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Commission Releases Mid-Band Wireless Proposal

C-band is currently used to deliver cable and broadcast network programming to thousands of stations and cable systems

WASHINGTON — Driven by an explicit desire to speed 5G and close the digital divide, the FCC has released a draft proposal to free up mid-band (C-band) spectrum (3.7-4.2 GHz) for wireless broadband — and perhaps eve auction it all to the highest and best user — a draft it plans to vote on at the July 12 public meeting.

The C-band is currently used to deliver cable and broadcast network programming to thousands of stations and cable systems.

Broadcast and cable trade associations have cautioned the FCC to slow down a bit and consider the impact of sharing the band on what is essentially the distribution backbone for their respective video services. Both want the FCC to consider whether the band can be shared at all given the potential for interference, particularly if the FCC wants dynamic sharing.

But the draft clearly signals the FCC wants those broadcast and cable operators to share that band, though that comes in a mixture of “asks” and “Seeks” and “invites” (see below) that leave room for tweaking.

The FCC fact sheet on the item identifies it as a way of “quickly making more mid-band spectrum available for terrestrial fixed and mobile broadband, and transitioning “all or some of the band” to that purpose.

And in a bit of deja vu–hearkening to the days when broadcasters some of their spectrum needed to be auctioned in the interests of finding the “highest and best use” value of that spectrum– the commission is at least asking for input on auctioning the entire band, or what it calls “whether to transition all or part of the band through a market-based mechanism, auction mechanisms, or alternative mechanisms.

NCTA-The Internet and Television Association had no immediate comment, but is likely to seek some changes in the draft, which the FCC concedes is a work in progress.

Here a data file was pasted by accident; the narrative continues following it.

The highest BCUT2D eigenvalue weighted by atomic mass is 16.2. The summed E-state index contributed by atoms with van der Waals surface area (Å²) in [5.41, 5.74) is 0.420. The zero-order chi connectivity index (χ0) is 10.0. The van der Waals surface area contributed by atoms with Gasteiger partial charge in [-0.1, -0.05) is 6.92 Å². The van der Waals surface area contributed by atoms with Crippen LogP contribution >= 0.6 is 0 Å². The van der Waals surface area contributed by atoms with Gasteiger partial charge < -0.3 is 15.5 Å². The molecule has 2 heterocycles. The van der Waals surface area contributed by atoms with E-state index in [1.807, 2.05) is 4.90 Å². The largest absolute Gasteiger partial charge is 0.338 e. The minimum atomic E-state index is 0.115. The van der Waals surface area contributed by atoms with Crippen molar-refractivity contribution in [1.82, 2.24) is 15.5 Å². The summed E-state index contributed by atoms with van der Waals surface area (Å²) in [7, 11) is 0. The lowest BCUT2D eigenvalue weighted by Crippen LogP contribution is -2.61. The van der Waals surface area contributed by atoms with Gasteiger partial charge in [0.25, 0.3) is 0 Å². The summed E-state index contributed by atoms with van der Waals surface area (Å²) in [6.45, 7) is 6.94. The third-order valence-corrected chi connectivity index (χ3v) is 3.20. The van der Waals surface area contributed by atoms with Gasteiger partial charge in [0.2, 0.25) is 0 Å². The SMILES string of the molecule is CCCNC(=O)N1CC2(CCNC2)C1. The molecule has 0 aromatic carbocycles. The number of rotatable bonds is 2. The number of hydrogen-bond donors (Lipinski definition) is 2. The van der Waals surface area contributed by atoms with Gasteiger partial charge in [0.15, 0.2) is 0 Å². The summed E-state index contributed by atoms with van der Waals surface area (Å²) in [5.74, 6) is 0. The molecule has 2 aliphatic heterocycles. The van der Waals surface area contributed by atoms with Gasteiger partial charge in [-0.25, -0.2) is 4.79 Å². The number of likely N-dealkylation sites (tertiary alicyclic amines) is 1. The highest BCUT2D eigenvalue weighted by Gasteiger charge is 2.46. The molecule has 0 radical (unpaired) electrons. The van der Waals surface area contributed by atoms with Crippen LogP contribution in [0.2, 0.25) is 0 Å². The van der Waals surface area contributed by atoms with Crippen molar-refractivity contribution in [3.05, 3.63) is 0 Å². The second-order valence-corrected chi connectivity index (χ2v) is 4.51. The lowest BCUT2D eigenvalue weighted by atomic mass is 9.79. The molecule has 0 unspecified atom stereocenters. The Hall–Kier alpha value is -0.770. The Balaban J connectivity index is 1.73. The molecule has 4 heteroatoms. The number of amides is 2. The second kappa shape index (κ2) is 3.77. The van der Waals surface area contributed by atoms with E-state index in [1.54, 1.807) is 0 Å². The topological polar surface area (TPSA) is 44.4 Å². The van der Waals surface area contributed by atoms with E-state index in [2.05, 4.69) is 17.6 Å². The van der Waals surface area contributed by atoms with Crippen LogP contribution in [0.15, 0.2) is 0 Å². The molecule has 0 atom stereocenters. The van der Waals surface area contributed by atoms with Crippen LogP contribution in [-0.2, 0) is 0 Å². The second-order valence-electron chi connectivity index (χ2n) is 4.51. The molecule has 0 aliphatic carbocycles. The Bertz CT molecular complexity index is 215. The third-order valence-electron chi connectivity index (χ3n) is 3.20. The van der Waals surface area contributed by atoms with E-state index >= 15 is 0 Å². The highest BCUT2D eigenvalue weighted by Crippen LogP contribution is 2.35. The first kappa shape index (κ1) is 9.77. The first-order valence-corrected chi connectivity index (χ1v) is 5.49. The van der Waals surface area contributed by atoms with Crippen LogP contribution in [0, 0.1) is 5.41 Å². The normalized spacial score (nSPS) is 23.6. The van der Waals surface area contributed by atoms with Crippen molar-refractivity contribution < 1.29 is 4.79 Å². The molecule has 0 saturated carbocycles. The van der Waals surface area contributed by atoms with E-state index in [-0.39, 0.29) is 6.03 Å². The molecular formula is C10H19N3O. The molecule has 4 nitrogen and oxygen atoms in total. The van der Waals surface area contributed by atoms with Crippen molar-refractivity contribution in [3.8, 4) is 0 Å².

“Virtually every television viewer and radio listener depend on C-band spectrum for reliable content distribution,” said the National Association of Broadcasters in a statement. “Proposals to allow expanded operations in this band raise significant concerns as to how that content distribution architecture can be protected and accommodated. We look forward to working with the FCC and other stakeholders to address these challenges through this proceeding.”

FCC chairman Ajit Pai has made boosting rural broadband a priority. To that end, the NPRM proposes to make 160 MHz of spectrum available for fixed wireless broadband on a primary licensed–though shared–basis.

Among the elements the FCC tees up for comment in its Notice of Proposed Rulemaking, according to the commission:

  • “Requests input on how to properly define different classes of incumbents and on steps regarding the future of incumbents, including appropriate protections for existing satellite operators [which comprises the cable and broadcast users of satellite spectrum to deliver their programming to stations and headends] and potentially sunsetting or grandfathering the existing fixed microwave point-to-point licenses in the band.
  • “Asks whether the Commission should amend its rules to codify temporary freezes the Bureaus have placed on certain applications for satellite licenses and registrations.
  • “Proposes to expand terrestrial use of the band.
  • “Proposes to add a mobile allocation to the 3.7-4.2 GHz band.
  • “Seeks comment on various proposals for expanding flexible use in the band, including whether to transition all or part of the band through a market-based mechanism, auction mechanisms, or alternative mechanisms.
  • “Seeks comment on potentially allowing point-to-multipoint use on a shared basis in a portion of the band.
  • “Invites feedback on what service and technical rules should be changed or adopted if the Commission decides to expand flexible use or allow point-to-multipoint use in the band.”

Broadcasters and cable operators say that if the FCC does decide the band can be shared, after sufficient study, it should reserve specific spectrum for both current satellite and future broadband uses, with guard bands to guard against interference.

“The draft NPRM is a very positive first step in leveraging this underutilized spectrum as infrastructure to narrow the rural broadband gap,” said Michael Calabrese director of the Wireless Future Project at the New America Foundation’s Open Technology Institute. “The Chairman is wisely seeking a balanced policy that opens unused capacity across the entire 500 megahertz for both fixed and mobile wireless operators, while not disrupting its current use for video distribution. Opening at least the top portion of the band for high-capacity fixed wireless can boost rural broadband almost immediately, whereas mobile use of even the bottom 100 megahertz will take years.”